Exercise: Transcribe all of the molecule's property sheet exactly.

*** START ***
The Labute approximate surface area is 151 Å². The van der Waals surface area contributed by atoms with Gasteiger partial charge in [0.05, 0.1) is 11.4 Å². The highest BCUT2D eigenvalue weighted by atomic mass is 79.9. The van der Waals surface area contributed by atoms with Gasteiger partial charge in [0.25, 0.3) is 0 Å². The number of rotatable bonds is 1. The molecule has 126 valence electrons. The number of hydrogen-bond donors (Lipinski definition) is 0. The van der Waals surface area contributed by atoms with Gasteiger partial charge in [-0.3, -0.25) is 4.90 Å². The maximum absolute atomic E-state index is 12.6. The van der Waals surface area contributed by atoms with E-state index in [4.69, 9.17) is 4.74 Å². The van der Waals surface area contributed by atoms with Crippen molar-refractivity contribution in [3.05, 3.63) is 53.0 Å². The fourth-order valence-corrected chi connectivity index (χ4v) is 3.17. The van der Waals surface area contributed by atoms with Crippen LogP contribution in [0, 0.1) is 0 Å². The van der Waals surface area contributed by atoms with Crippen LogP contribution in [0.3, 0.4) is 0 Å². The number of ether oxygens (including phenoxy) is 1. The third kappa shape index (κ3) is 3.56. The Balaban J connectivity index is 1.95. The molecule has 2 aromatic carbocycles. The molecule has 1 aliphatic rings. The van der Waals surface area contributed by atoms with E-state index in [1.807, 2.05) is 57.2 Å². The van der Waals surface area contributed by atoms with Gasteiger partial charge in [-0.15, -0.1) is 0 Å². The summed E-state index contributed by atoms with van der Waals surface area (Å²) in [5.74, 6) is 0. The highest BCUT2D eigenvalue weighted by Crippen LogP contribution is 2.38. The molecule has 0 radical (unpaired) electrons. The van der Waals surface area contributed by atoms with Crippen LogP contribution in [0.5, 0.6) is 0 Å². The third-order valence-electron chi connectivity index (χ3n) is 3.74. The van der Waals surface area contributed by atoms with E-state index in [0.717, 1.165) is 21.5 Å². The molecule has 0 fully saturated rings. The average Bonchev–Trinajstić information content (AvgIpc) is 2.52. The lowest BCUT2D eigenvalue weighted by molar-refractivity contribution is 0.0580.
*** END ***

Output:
The Labute approximate surface area is 151 Å². The van der Waals surface area contributed by atoms with Gasteiger partial charge in [0.05, 0.1) is 11.4 Å². The highest BCUT2D eigenvalue weighted by atomic mass is 79.9. The van der Waals surface area contributed by atoms with Gasteiger partial charge in [0.25, 0.3) is 0 Å². The number of rotatable bonds is 1. The molecule has 126 valence electrons. The number of hydrogen-bond donors (Lipinski definition) is 0. The van der Waals surface area contributed by atoms with Gasteiger partial charge in [-0.3, -0.25) is 4.90 Å². The maximum absolute atomic E-state index is 12.6. The van der Waals surface area contributed by atoms with E-state index in [4.69, 9.17) is 4.74 Å². The van der Waals surface area contributed by atoms with Crippen molar-refractivity contribution in [3.05, 3.63) is 53.0 Å². The fourth-order valence-corrected chi connectivity index (χ4v) is 3.17. The van der Waals surface area contributed by atoms with Crippen LogP contribution in [0, 0.1) is 0 Å². The van der Waals surface area contributed by atoms with Crippen LogP contribution in [0.3, 0.4) is 0 Å². The number of ether oxygens (including phenoxy) is 1. The third kappa shape index (κ3) is 3.56. The Balaban J connectivity index is 1.95. The molecule has 2 aromatic carbocycles. The molecule has 1 aliphatic rings. The van der Waals surface area contributed by atoms with E-state index in [1.807, 2.05) is 57.2 Å². The van der Waals surface area contributed by atoms with Gasteiger partial charge in [-0.15, -0.1) is 0 Å². The summed E-state index contributed by atoms with van der Waals surface area (Å²) in [5.74, 6) is 0. The highest BCUT2D eigenvalue weighted by Crippen LogP contribution is 2.38. The molecule has 0 radical (unpaired) electrons. The van der Waals surface area contributed by atoms with Crippen LogP contribution in [0.5, 0.6) is 0 Å². The third-order valence-electron chi connectivity index (χ3n) is 3.74. The van der Waals surface area contributed by atoms with E-state index in [0.717, 1.165) is 21.5 Å². The molecule has 0 fully saturated rings. The average Bonchev–Trinajstić information content (AvgIpc) is 2.52. The lowest BCUT2D eigenvalue weighted by molar-refractivity contribution is 0.0580.